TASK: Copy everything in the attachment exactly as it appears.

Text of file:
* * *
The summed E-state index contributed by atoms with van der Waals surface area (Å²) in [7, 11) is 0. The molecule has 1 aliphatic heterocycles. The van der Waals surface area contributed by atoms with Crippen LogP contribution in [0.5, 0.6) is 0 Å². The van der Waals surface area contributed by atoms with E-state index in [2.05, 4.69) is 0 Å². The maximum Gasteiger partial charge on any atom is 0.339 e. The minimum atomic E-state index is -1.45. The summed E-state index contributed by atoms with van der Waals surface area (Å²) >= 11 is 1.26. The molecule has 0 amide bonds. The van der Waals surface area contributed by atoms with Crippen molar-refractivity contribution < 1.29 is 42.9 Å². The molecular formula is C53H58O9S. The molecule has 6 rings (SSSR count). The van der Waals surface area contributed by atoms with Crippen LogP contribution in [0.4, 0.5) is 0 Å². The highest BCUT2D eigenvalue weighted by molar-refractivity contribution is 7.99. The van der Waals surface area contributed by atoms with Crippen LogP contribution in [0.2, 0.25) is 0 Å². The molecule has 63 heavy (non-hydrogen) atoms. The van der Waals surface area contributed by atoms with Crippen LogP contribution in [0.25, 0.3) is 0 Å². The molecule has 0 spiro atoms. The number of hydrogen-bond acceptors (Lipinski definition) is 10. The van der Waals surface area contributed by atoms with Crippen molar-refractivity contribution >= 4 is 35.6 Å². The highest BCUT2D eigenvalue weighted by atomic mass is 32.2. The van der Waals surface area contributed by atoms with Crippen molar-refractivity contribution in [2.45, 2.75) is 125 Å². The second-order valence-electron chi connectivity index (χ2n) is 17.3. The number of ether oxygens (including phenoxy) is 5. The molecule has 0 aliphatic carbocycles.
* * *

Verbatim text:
The summed E-state index contributed by atoms with van der Waals surface area (Å²) in [7, 11) is 0. The molecule has 1 aliphatic heterocycles. The van der Waals surface area contributed by atoms with Crippen LogP contribution in [0.5, 0.6) is 0 Å². The van der Waals surface area contributed by atoms with E-state index in [2.05, 4.69) is 0 Å². The maximum Gasteiger partial charge on any atom is 0.339 e. The minimum atomic E-state index is -1.45. The summed E-state index contributed by atoms with van der Waals surface area (Å²) >= 11 is 1.26. The molecule has 0 amide bonds. The van der Waals surface area contributed by atoms with Crippen molar-refractivity contribution < 1.29 is 42.9 Å². The molecular formula is C53H58O9S. The molecule has 6 rings (SSSR count). The van der Waals surface area contributed by atoms with Crippen LogP contribution in [0.4, 0.5) is 0 Å². The highest BCUT2D eigenvalue weighted by molar-refractivity contribution is 7.99. The van der Waals surface area contributed by atoms with Crippen LogP contribution in [0.2, 0.25) is 0 Å². The molecule has 63 heavy (non-hydrogen) atoms. The van der Waals surface area contributed by atoms with Crippen LogP contribution in [0.25, 0.3) is 0 Å². The molecule has 0 spiro atoms. The number of hydrogen-bond acceptors (Lipinski definition) is 10. The van der Waals surface area contributed by atoms with Crippen molar-refractivity contribution >= 4 is 35.6 Å². The highest BCUT2D eigenvalue weighted by atomic mass is 32.2. The van der Waals surface area contributed by atoms with Crippen molar-refractivity contribution in [2.45, 2.75) is 125 Å². The second-order valence-electron chi connectivity index (χ2n) is 17.3. The number of ether oxygens (including phenoxy) is 5. The molecule has 0 aliphatic carbocycles.